Learning to Soar With the Gliding Guru of the Mojave

Flying quiet in Yeager Country.

byChris Cantle|
Racing photo

Tall and thin, covered head to toe in white and sun-bleached dusty everything, Dale’s the very picture of a desert eccentric. In the dark of a mobile office trailer perched on the edge of Crystal Airport’s hard-cooked runway he pitches and rolls a model sailplane, demonstrating its control surfaces. Then, a monster dust devil twists the earth at the end of the tarmac into the sky, spectacularly illustrating the same thermal principles he was describing moment before. The animation that tilted and rolled the tiny glider in his hands leaps through his limbs. He breaks for the door.

“It’s lift!" he says, squinting into the sky. "If I were aloft anywhere within glide range, I’d just go straight for that tower of dust. We could arrive at a hundred feet and just go back up.”

A huge funnel of orange-brown silt carries twigs and a plastic bag up and out of sight. “Gentle for its size. What a beauty.” A sailor's whisper of wonder. His voice trails off as the whirlwind loses its core and turns to a blur.

Chris Cantle/TheDrive.com

Minutes later, we're bouncing down the runway, strung on a line behind a little Piper. We're graceful and loud as a wheelbarrow ride until our giant wings bite the air. Then we're slipping sideways and dancing behind the tow plane. I try desperately to stay with Dale's tiny movements. His flicks and catches. But he's right there with the glider, and they're both way out ahead of me.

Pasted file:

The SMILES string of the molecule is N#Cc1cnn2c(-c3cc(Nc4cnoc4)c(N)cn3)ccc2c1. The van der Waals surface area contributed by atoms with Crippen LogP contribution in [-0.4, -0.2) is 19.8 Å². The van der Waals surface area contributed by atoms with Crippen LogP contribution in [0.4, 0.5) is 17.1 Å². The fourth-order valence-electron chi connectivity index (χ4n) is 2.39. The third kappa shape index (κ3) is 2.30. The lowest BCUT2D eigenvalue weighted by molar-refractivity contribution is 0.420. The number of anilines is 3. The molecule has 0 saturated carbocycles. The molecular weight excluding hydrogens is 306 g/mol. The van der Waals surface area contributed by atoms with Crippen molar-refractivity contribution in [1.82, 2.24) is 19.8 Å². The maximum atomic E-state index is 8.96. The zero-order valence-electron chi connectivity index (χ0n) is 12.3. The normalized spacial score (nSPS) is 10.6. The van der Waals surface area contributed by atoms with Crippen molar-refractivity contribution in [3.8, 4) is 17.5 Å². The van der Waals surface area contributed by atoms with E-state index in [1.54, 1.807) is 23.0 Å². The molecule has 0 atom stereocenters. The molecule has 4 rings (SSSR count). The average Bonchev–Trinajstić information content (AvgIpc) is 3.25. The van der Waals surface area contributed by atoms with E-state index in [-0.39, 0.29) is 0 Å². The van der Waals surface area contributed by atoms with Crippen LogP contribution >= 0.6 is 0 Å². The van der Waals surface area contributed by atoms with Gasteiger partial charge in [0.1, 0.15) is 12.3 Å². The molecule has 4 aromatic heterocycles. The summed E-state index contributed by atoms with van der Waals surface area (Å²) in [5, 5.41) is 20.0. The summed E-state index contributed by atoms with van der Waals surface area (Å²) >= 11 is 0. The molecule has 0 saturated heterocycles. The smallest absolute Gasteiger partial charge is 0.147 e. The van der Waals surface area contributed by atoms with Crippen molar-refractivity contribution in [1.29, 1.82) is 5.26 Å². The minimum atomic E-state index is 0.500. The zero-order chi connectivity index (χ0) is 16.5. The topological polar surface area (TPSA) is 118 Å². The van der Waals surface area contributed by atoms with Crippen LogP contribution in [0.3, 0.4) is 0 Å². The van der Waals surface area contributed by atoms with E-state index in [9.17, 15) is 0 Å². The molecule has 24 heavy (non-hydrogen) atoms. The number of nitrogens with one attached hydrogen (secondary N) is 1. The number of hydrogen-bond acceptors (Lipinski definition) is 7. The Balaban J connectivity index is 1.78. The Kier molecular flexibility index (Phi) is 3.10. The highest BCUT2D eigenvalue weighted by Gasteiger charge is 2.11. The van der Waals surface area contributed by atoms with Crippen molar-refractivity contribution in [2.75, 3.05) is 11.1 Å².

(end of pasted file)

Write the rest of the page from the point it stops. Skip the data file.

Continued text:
"I'm allergic to the sun," he says over my shoulder. A cruel thing for a man that spends his days cooking in the jet fighter greenhouse of a glider's bubble canopy.

We find lift just east of the little airport. Dale cuts us loose 1,200 feet up; it's not long before we've picked up another thousand. The Mojave Desert stretches out forever under us one way, a string of mountains the other. A little shimmer on the horizon must be Rogers Dry Lake. Edwards Air Force Base. Yeager country. We dip a wing and make for the mountains, Dale feeling his way across a ridge line.

What I wouldn’t do for a professional’s nuance. Watch a race car driver work. Watch the little inputs, early and often. It’s a hunt. For speed, for efficiency. It’s the same here. And the thing Dale’s chasing with his feet and hands literally adds another dimension to that pursuit. His wing lifts, instantly there’s firm pressure in the stick, bringing the other wing to match. “That’s 50 feet,” he says. Seconds later we clear the tops of pines by 50 feet. I’m hooked.

We trace the shoulder of the mountain range and dip a wing over Angeles Crest Highway. Low, slow and calculated. Dale reels off topographical features, explains where he’s expecting to find lift. The glider’s always descending: if it’s climbing, that’s because Dale’s chosen to descend in air that’s rising faster than our descent. The constant tweaks, the hunt, the engagement of the seat of the pants. It’s an amazing conversation to witness in the quiet of the canopy. Performance. Feet. Speed. It’s all the same. And finding it is art.